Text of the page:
Bruce Montague
Bill C-68 Court Challenge
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This Case Epilogue written February 1, 2017 is intended to provide context to this web site as it documents a Canadian constitutional challenge spanning from 2004 to 2016. Bruce Montague determined to expose the constitutional violations in the Canadian Firearms Act. After being charged, mounting a constitutional challenge and appealing to the Supreme Court of Canada, Montague's case was dismissed without reasons. With Bruce in jail, the Montagues then faced an another twist of injustice -- the confiscation of their home and property by the Ontario government. The Montagues fought the civil forfeiture of their home for years until, in the summer of 2016, the Canadian Constitution Foundation was instrumental in negotiating with the Ontario Civil Forfeiture department to drop the lien against the Montague home. The Canadian Constitution Foundation deserves our support as they continue to fight other cases of injustice around the country. YOU COULD BE NEXT! Canada is undergoing a quiet revolution and your fundamental rights and freedoms are at stake!
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Nov20: Crown continues case against Montague

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Source: Kenora Daily Miner and News

By Garett Williams
Tuesday November 20, 2007

Day four of Bruce Montague’s trial on 53 weapons-related charges continued in a Kenora Superior courtroom Monday with the Crown presenting its next three witnesses.

Const. Glen Fraser, who’s testimony was cut short last week pending a decision whether literature found in a hidden room in Montague’s basement would be admitted as evidence, returned to the witness box to identify the literature, along with thousands of rounds of ammunition recovered from the room.

The literature Fraser identified included a diagram of a pen gun and a copy of The Original Poor Man’s James Bond Vol. 1, along with numerous military training manuals and firearm related books.

Defence council Doug Christie argued during cross-examination that although Fraser attached police identification tags to the firearms recovered from the hidden room-- indicating if the guns were loaded when they were discovered -- the information was relayed to him by another officer and he never actually saw them loaded himself.

Christie pressed him on a sum of money recovered from the room, which Fraser noted as $405 American and $2,105 Canadian , suggesting there was far more money than what was noted.

Fraser couldn’t recall if he observed the money upon first entering the room.

“Can you offer me any explanation why you didn’t see it,” Christie asked. “Could it be that you know not all the money was accounted for.”

“No,” Fraser replied.

Former OPP officer Keith Boomhower was next on the Crown’s list of witnesses.

He testified he has known Montague for many years, calling him a talented gunsmith who performed work on Boomhower’s own guns and gave him entry level training through the International Practical Shooting Confederation.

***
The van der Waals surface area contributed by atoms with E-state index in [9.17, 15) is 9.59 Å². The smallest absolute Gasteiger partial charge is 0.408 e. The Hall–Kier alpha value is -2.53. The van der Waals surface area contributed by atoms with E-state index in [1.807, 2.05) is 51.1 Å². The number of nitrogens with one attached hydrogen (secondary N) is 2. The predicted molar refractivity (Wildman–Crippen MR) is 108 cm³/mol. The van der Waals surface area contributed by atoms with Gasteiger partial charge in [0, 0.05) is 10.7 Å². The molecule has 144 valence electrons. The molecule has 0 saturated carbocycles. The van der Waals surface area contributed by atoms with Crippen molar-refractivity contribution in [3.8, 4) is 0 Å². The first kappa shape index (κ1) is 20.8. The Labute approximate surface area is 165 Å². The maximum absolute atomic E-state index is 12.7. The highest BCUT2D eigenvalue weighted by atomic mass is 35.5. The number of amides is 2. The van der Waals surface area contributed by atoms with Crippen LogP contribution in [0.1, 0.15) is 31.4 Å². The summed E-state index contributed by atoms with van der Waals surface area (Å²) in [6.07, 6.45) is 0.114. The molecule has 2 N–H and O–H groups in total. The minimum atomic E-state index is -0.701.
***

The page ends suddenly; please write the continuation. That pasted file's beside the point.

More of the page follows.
Through the early ‘90s to 1998 Boomhower was the OPP Dryden detachment’s firearms officer. He testified Montague had spoken to him in early ‘97 about his desire to export handguns, which were about to be classified as prohibited under the new registration, to the U.S. in order to keep possession. Boomhower admitted he had considered the same action himself, but never followed through. To export a gun at that time, a four-part carbon form was be filed with the local OPP, with one copy sent to the law enforcement where the firearm was destined to land, a copy to the applicant, the registry and one to stay in the local office where it was requested. Boomhower said nothing on the form prevented the applicant from changing their mind about exporting the weapon, adding it’s common sense to inform local law enforcement if the weapon wasn’t sent.

Next to the witness box was Ransome Capy, a Lac Seul man who testified he purchased an unregistered riffle from Montague in 2004. At the time, Capy had an acquisition/possession licence, but the firearm was never registered because he didn’t know how to go about it.

Finally, the Crown called its last witness of the day, Const. Andrew Bulmer, a forensic identification officer with the OPP in Kenora. He was called to assist in the second search of the Montague home, which focused on the hidden room in the basement. Specifically, he confirmed the guns were unloaded and safe before passing them on to Fraser, who attached identification tags.

He said the entrance to the room was difficult to detect, noting there was rubber on the back of the door to prevent it making a hollow sound. He testified he found a loaded rifle with a silencer or suppressor attached and a handgun with a live round in the chamber. “What I mean is, if you were to pull the trigger, it would fire immediately,” he said.

Bulmer will return Tuesday for cross-examination.

Assistant Crown attorney Peter Keen, with assistance from Robert Young, is leading the prosecution.

Montague is facing numerous firearms related charges, including the unauthorized possession and careless storage of non-restricted firearms, explosives and restricted firearms. His wife, Donna, is facing three charges -- the unauthorized possession of a firearm and two counts of careless storage of a firearm.


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